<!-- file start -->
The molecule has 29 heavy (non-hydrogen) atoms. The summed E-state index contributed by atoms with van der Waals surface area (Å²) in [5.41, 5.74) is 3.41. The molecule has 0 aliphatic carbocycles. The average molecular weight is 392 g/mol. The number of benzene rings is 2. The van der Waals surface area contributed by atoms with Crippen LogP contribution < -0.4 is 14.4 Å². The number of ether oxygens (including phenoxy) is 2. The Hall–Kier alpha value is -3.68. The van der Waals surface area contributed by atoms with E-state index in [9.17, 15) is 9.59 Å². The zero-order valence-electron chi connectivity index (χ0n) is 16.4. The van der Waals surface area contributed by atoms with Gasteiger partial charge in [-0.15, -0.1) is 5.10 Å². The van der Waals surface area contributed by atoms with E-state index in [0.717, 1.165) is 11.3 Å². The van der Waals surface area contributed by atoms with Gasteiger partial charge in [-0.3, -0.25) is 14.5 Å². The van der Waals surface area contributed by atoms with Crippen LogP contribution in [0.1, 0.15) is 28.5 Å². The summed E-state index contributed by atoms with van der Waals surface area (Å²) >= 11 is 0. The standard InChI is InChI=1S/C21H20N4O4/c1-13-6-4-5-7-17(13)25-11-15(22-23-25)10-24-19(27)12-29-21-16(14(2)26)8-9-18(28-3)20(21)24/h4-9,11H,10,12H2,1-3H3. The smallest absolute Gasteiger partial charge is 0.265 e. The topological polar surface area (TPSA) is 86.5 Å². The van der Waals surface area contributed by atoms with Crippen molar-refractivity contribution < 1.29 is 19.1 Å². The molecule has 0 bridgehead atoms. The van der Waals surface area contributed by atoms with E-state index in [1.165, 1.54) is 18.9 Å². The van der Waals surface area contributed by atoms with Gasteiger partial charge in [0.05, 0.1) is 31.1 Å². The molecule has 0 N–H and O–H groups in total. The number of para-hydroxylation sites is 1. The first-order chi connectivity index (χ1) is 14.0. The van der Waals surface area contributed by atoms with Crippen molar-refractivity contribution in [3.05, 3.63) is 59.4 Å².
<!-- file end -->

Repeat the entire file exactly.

The molecule has 29 heavy (non-hydrogen) atoms. The summed E-state index contributed by atoms with van der Waals surface area (Å²) in [5.41, 5.74) is 3.41. The molecule has 0 aliphatic carbocycles. The average molecular weight is 392 g/mol. The number of benzene rings is 2. The van der Waals surface area contributed by atoms with Crippen LogP contribution < -0.4 is 14.4 Å². The number of ether oxygens (including phenoxy) is 2. The Hall–Kier alpha value is -3.68. The van der Waals surface area contributed by atoms with E-state index in [9.17, 15) is 9.59 Å². The zero-order valence-electron chi connectivity index (χ0n) is 16.4. The van der Waals surface area contributed by atoms with Gasteiger partial charge in [-0.15, -0.1) is 5.10 Å². The van der Waals surface area contributed by atoms with E-state index in [0.717, 1.165) is 11.3 Å². The van der Waals surface area contributed by atoms with Gasteiger partial charge in [-0.3, -0.25) is 14.5 Å². The van der Waals surface area contributed by atoms with Crippen LogP contribution in [0.1, 0.15) is 28.5 Å². The summed E-state index contributed by atoms with van der Waals surface area (Å²) >= 11 is 0. The standard InChI is InChI=1S/C21H20N4O4/c1-13-6-4-5-7-17(13)25-11-15(22-23-25)10-24-19(27)12-29-21-16(14(2)26)8-9-18(28-3)20(21)24/h4-9,11H,10,12H2,1-3H3. The smallest absolute Gasteiger partial charge is 0.265 e. The topological polar surface area (TPSA) is 86.5 Å². The van der Waals surface area contributed by atoms with Crippen molar-refractivity contribution < 1.29 is 19.1 Å². The molecule has 0 bridgehead atoms. The van der Waals surface area contributed by atoms with E-state index in [1.165, 1.54) is 18.9 Å². The van der Waals surface area contributed by atoms with Gasteiger partial charge in [0.05, 0.1) is 31.1 Å². The molecule has 0 N–H and O–H groups in total. The number of para-hydroxylation sites is 1. The first-order chi connectivity index (χ1) is 14.0. The van der Waals surface area contributed by atoms with Crippen molar-refractivity contribution in [3.05, 3.63) is 59.4 Å².